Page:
The Dating of the Exodus
There is a great deal of debate as to the dating of the Exodus. Some scholars, based on archaeological evidence, place the Exodus in the 13th century BC. Others, citing both Biblical and extra-Biblical evidence, place it in the 15th century BC. To support the later dating, scholars like John Currid cite the massive building projects that took place in the 13th and 14th centuries BC. They also note that one of the greatest of the builders was Rameses II, who reigned between 1290 and 1224 BC, who built a new capitol city in his honor, named Pi-Ramesse (“Domain of Rameses”). Exodus 1:11 records that the Jews were used to build the cities of Pithom and Raamses. It is also important to note that it was not until the 13th century that Egypt lost its control over Canaan as a province. There are also Egyptian reliefs that depict the Israelite conquest of Canaan that date between 1224 and 1214 BC.
The most convincing evidence, though, places the Exodus in the 15th century BC. Scholars like Keil and Delitzsch begin with the termination of the 70 year exile, which took place in the first year of Cyrus’ sole reign (536 BC). Thus, dating backwards, the captivity began in 606 BC. According to the chronologies in the book of Kings, Judah was carried into captivity 406 years after the year the building of Solomon’s temple began, placing its beginning in 1012 BC. 1 Kings 6:1 also tells us that the building of Solomon’s temple began 480 years after the Exodus from Egypt, placing it at the year 1492 BC. Their dating concurs with the traditional Christian and Jewish chronologies which date the Exodus. This also concurs with archaeological evidence which shows that the likely date of the destruction of Jericho was in the early 1400s BC.
How do we understand this earlier dating of the Exodus in light of modern archaeology? First, archaeology is not an exacting science, but a lens through which to view history. Archaeological facts are largely the result of educated deductions and scientific hypotheses, not divine revelation. In terms of the specific evidence, Exodus 1:11 speaks of the building of tAnK.s.mi yrE[‘ (store cities), not capitol cities. There was likely a store city of Rameses already in existence when Rameses II build Pi-Ramesse. With respect to Egyptian influence over Canaan, Israel would not have been considered a kingdom by the Egyptians until the enthronement of Saul. Given the upheaval in the land during the time of Joshua’s conquest and the time of Judges, the point where Egypt would have lost all of it’s influence in the land would coincide with the later accounts of the judges or that of Samuel, where some sense of identity was firmly established in the land.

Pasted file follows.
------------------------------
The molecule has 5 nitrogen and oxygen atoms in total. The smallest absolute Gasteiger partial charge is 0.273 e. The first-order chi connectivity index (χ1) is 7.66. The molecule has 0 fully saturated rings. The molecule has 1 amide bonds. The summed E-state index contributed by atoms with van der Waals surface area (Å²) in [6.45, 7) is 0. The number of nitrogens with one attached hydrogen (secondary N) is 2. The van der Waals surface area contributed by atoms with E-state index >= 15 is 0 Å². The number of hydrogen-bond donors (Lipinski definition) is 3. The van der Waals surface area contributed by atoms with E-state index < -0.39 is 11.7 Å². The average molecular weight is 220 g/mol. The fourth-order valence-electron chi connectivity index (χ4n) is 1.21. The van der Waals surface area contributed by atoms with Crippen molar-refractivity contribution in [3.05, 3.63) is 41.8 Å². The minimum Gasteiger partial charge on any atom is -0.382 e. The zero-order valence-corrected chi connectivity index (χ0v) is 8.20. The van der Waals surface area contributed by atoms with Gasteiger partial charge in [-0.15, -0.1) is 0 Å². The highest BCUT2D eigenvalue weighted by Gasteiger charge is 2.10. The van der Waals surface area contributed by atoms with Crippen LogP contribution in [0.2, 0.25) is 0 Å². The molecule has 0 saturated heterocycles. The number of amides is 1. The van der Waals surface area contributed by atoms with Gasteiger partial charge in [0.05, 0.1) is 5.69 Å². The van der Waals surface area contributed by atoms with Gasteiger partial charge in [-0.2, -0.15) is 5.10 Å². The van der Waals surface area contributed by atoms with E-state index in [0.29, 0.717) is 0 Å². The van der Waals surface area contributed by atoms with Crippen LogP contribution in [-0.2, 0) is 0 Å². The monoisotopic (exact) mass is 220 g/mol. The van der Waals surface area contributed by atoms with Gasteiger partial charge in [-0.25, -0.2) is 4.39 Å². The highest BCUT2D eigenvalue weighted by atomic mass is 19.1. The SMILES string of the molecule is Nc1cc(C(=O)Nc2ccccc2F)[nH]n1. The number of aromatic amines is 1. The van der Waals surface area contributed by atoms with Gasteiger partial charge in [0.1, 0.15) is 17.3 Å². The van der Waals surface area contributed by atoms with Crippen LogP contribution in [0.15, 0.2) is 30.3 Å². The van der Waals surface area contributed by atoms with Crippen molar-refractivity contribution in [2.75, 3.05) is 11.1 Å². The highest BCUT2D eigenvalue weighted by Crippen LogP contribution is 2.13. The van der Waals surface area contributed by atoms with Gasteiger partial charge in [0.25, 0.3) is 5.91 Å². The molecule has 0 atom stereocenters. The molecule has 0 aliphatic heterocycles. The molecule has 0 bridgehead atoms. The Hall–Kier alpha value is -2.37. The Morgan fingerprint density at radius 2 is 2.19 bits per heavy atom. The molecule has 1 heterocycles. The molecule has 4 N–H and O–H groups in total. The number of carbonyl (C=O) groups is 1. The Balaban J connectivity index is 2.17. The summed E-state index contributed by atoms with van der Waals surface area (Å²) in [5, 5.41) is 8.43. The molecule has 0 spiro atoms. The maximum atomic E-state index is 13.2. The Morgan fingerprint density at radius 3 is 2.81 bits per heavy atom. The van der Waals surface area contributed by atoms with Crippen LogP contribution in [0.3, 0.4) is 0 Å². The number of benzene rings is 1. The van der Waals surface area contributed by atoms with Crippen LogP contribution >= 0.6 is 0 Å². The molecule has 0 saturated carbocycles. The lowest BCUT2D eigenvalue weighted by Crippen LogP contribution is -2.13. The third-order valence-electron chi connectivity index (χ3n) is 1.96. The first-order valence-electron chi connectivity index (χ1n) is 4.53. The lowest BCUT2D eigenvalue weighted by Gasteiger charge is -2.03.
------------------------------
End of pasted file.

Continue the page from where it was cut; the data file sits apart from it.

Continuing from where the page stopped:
To set this event in its larger context, it is worth recognizing what is going on in the world surrounding Egypt and the wilderness at the point of the Exodus. Assuming an early date of 1492 for the Exodus to have begun, the city of Sparta would be formed two years into the Israelite wilderness wanderings. In addition, the nations of Athens (1556 BC), Troy (1546), and Thebes (1493) had been founded at this point. What would later become the Olympian Games (then called the Panathenaean Games) also had its beginnings during this era (1495). The Areopagus was established in 1504 BC, and in 1493 Cadmus is credited with bringing the 15 Phoenician letters into Greece, which gradually changed in form to become the Romans letters used predominantly in Europe and America today. Though these events may not seem to bear very heavily upon the Biblical text, it is important to note that this era was a time when civilizations were being born and establishing themselves. Growing up in the Pharaoh’s household, Moses would have been aware, particularly of the politics of these (largely Greek) new nations. Who better than one trained in such legal codes to receive and teach the Law of God to God’s people? Who better to organize God’s people into a nation than one who had watched nations form?